What I found interesting from the article was further down, talking about why we are seeing new unions being constructed nowadays, in the recent financial barren landscape, with more modern, comfortable amenities and services that feature elements more conducive to the millennial student experience rather than the 1950’s malt shop student experience. Dan Hurley, a spokesman for the American Association of Colleges and Universities, said “With regards to students, those buildings have served as a nucleus of student activities, academic programming, activities, cultural and entertainment activities,” which is backed up by supporting statements from the Miami student body president about its usage and benefit to campus life and experience (granted, how much of the SBP’s statements are scripted… you should read for yourself to decide).
I am not one for unnecessarily raising the bill for students to attend college, and if a union can be renovated or reconstructed to be made a better third place for this generation and the following generations (there is a reason why the field has been screaming FLEXIBILITY these last few years) in a sustainable and cost-effective manner, I’m all for it. We need third places on campus, for all our constituents, and we in the student union biz are uniquely suited to serve as such. So, let’s do it then, huh?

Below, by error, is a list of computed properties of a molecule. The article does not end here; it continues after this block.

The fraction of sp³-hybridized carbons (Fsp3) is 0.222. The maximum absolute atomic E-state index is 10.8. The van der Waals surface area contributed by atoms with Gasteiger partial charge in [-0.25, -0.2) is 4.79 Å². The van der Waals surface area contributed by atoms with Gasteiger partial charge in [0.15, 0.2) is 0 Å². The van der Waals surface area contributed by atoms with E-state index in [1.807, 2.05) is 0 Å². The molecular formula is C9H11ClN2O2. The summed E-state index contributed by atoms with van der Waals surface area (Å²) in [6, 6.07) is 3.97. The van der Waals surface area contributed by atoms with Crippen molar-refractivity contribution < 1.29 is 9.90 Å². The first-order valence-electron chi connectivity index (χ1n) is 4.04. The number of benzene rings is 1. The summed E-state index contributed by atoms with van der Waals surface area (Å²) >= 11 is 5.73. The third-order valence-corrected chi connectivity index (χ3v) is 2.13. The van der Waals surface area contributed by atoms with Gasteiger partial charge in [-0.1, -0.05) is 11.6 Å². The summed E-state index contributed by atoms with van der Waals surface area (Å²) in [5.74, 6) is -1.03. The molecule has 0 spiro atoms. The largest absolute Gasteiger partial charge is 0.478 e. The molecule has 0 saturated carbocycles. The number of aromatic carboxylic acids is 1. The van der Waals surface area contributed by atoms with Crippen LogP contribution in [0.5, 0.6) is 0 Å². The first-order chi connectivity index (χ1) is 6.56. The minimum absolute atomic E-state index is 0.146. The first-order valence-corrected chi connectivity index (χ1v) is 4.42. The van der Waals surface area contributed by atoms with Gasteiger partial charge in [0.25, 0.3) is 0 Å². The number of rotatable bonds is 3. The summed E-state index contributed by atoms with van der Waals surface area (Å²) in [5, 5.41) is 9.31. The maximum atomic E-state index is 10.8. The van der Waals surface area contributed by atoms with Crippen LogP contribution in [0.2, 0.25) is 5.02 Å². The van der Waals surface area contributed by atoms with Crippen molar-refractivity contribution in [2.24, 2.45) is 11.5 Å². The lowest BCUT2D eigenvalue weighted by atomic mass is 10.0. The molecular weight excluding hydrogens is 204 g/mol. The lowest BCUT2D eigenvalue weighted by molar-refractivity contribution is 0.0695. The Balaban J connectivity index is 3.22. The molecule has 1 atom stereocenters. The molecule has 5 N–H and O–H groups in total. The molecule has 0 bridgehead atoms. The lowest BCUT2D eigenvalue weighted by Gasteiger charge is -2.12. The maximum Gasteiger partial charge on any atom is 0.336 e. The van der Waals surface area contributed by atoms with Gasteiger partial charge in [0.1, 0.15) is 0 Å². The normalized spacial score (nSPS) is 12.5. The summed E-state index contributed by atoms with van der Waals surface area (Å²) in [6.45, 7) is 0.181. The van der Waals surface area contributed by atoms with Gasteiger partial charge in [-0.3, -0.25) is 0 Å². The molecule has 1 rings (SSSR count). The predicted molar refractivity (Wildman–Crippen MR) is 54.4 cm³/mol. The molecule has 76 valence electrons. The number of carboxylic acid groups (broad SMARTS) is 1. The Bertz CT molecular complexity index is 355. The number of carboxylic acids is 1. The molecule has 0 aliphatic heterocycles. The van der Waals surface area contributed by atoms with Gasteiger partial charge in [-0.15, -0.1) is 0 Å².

One of the books I recently worked my way through was John Maeda’s “The Laws of Simplicity: Design, Technology, Business, Life,” hoping that it would not only shed some light on how to make the work of higher education simpler and more effectively meaningful, but also inform some of my love for good design and technology. I love minimal design, and while Maeda does touch on this, he touches mostly on how to make processes simpler, make technology more responsive with less action, and more.
Later on in his book, Maeda touches on the aspect of “Trust” when it comes to simplicity in design. Invoking the fact that technology is making processes simpler by the day because we have put trust into our Gmail’s ability to suggest the correct additional contacts after we type in one name, or we put trust in our phone’s auto-correct system, because maybe our thumbs aren’t the most agile.